Chapter 6: Magical Practices - more divination techniques, recipes for ceremonial oils (altar, annointing, cleansing, consecrating etc.
Chapter 7: Green Rituals: this was the chapter that sold me on the book. She has one of the clearest step by step basic ceremonies that I have ever read. As a solitary, it gets very confusing where, when, and how to use certain tools like wands, athames, brooms, bells, cauldrons etc. Ms Moura walks you through a step by step ritual. She also has initiation and dedication rituals and various others (handfasting etc.) For all of her rituals she gives you candle color correspondences recommended incenses and step by step directions for you to use/improve on.
Chapter 8: The Esbats - full moon and new moon and tool consecration rituals.
Chapters 9 - 16: The Sabbats - rituals for each of the sabbats.
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am 26. November 2002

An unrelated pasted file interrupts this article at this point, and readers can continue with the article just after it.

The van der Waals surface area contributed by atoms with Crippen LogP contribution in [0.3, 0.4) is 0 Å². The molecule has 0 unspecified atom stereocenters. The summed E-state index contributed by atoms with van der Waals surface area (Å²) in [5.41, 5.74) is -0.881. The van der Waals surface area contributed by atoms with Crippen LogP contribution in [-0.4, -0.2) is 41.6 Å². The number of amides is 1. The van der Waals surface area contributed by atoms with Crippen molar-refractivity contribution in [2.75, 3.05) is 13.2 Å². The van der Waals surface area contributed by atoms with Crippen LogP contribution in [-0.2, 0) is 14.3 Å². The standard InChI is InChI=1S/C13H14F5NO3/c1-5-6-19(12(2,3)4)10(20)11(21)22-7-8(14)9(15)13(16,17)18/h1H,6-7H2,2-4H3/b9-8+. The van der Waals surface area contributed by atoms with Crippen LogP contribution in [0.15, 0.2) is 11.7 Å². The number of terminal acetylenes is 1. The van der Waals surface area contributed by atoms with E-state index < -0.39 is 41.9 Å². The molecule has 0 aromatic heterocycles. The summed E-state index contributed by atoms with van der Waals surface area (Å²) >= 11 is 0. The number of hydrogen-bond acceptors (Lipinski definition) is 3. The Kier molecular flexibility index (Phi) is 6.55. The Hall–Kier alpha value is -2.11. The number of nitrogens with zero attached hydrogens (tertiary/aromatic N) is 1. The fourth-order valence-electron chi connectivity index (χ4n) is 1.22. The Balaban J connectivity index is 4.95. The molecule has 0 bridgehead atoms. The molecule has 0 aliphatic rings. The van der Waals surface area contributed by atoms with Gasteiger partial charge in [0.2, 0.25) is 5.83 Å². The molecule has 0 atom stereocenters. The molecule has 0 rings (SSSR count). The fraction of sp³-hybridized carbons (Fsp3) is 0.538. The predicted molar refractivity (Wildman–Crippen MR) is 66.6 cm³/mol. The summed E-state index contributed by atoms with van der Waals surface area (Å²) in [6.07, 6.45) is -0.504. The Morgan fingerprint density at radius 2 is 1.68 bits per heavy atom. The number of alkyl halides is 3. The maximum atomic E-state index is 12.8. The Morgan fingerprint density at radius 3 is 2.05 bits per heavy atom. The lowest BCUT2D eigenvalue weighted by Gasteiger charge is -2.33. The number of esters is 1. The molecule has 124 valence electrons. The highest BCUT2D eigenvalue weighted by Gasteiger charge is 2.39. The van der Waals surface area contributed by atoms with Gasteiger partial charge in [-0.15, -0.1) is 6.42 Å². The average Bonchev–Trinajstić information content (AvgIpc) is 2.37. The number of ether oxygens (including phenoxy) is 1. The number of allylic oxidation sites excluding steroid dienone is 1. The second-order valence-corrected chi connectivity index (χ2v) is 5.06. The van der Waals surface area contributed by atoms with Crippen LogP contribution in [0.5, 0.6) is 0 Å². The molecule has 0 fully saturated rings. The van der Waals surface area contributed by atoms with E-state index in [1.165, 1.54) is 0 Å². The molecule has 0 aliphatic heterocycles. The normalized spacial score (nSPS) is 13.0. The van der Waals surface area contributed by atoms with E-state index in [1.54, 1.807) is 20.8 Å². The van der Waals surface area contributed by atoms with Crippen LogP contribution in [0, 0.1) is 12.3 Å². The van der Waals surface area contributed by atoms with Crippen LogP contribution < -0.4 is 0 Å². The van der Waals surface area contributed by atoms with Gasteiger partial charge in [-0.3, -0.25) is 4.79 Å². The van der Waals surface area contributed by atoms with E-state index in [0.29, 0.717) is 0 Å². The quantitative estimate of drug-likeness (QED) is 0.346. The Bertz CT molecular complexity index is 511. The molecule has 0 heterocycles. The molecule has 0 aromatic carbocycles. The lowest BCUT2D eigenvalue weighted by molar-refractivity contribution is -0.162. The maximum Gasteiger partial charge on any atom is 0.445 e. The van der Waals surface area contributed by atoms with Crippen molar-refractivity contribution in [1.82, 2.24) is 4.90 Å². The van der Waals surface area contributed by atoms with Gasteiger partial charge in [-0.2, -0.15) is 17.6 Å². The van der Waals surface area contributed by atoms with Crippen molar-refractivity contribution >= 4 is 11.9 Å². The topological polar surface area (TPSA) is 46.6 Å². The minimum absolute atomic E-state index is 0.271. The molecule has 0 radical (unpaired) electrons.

Ich hatte mich wirklich auf dieses Buch gefreut. Aus der Inhaltsangabe wusste ich, dass dies ein sehr persönliches Buch über die grüne Seite der Hexerei sein sollte. Leider scheint die Autorin (ausgerechnet eine Historikerin!!) Grünes Wicca für eine uralte, einheitliche Tradition zu halten und redet ununterbrochen von ihrer Familientradition, als sei sie gesamteuropäisches Hexenallgemeingut. Dabei rückt sie mit so gut wie keinen Beweisen für eine ungebrochene Tradition heraus, ganz im Gegenteil, kompromittiert sie sich doch dadurch, daß ihre Mutter und Großmutter zwar Magie ausübten, aber eigentlich Katholiken waren. Darüberhinaus sind alle Lehren, mit denen sie ihren roten - pardon, grünen - Faden durch die Jahrhunderte zu knüpfen versucht, volkstümliche Allgememeinweisheiten, die keine Weitergabe von Lehrer an Schüler erfordern. Okay, das Buch hat seine Momente, aber historisch ist es ein Debakel. Ein Beispiel: Moura versucht uns tatsächlich weis zu machen, dass Cerridwens Beiname nicht "great sow" sondern "great soul" sei und führt dies auf einen Schreibfehler zurück! Dabei bedarf es keiner großen Recherche zu wissen, dass Säue und Schweine schon immer heilige Tiere der Göttin waren (z.B. auch der Freya).